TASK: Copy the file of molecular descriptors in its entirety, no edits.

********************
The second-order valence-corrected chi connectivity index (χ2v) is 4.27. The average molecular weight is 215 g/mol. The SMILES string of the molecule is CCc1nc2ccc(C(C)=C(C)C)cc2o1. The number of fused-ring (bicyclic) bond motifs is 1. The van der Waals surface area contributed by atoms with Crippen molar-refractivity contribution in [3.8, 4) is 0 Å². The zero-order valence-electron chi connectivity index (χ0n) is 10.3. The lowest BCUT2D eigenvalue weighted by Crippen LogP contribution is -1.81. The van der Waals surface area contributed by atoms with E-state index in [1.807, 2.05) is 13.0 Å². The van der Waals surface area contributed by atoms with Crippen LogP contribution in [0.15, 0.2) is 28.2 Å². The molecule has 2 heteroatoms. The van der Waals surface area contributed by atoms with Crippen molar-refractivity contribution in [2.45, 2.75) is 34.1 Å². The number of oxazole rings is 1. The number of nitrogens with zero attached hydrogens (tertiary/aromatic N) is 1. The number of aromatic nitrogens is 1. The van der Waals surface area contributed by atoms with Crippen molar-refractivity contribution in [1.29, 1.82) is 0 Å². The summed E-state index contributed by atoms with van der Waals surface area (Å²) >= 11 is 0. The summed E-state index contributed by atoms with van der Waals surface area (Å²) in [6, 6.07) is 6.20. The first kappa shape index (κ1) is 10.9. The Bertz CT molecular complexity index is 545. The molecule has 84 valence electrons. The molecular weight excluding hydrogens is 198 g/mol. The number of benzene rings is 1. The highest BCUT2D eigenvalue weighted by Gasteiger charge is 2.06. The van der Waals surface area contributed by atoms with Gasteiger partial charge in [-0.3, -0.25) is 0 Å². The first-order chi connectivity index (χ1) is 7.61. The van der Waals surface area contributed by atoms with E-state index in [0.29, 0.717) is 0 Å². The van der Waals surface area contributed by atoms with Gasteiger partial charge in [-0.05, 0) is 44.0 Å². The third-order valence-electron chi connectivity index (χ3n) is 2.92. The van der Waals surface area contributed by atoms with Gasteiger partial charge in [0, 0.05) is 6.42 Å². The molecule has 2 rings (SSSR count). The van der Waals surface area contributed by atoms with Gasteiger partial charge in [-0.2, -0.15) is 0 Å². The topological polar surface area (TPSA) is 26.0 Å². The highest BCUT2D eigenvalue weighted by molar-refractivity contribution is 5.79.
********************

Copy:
The second-order valence-corrected chi connectivity index (χ2v) is 4.27. The average molecular weight is 215 g/mol. The SMILES string of the molecule is CCc1nc2ccc(C(C)=C(C)C)cc2o1. The number of fused-ring (bicyclic) bond motifs is 1. The van der Waals surface area contributed by atoms with Crippen molar-refractivity contribution in [3.8, 4) is 0 Å². The zero-order valence-electron chi connectivity index (χ0n) is 10.3. The lowest BCUT2D eigenvalue weighted by Crippen LogP contribution is -1.81. The van der Waals surface area contributed by atoms with E-state index in [1.807, 2.05) is 13.0 Å². The van der Waals surface area contributed by atoms with Crippen LogP contribution in [0.15, 0.2) is 28.2 Å². The molecule has 2 heteroatoms. The van der Waals surface area contributed by atoms with Crippen molar-refractivity contribution in [2.45, 2.75) is 34.1 Å². The number of oxazole rings is 1. The number of nitrogens with zero attached hydrogens (tertiary/aromatic N) is 1. The number of aromatic nitrogens is 1. The van der Waals surface area contributed by atoms with Crippen molar-refractivity contribution in [1.29, 1.82) is 0 Å². The summed E-state index contributed by atoms with van der Waals surface area (Å²) >= 11 is 0. The summed E-state index contributed by atoms with van der Waals surface area (Å²) in [6, 6.07) is 6.20. The first kappa shape index (κ1) is 10.9. The Bertz CT molecular complexity index is 545. The molecule has 84 valence electrons. The molecular weight excluding hydrogens is 198 g/mol. The number of benzene rings is 1. The highest BCUT2D eigenvalue weighted by Gasteiger charge is 2.06. The van der Waals surface area contributed by atoms with Gasteiger partial charge in [-0.3, -0.25) is 0 Å². The first-order chi connectivity index (χ1) is 7.61. The van der Waals surface area contributed by atoms with E-state index in [0.29, 0.717) is 0 Å². The van der Waals surface area contributed by atoms with Gasteiger partial charge in [-0.05, 0) is 44.0 Å². The third-order valence-electron chi connectivity index (χ3n) is 2.92. The van der Waals surface area contributed by atoms with Gasteiger partial charge in [0, 0.05) is 6.42 Å². The molecule has 2 rings (SSSR count). The van der Waals surface area contributed by atoms with Gasteiger partial charge in [-0.2, -0.15) is 0 Å². The topological polar surface area (TPSA) is 26.0 Å². The highest BCUT2D eigenvalue weighted by molar-refractivity contribution is 5.79.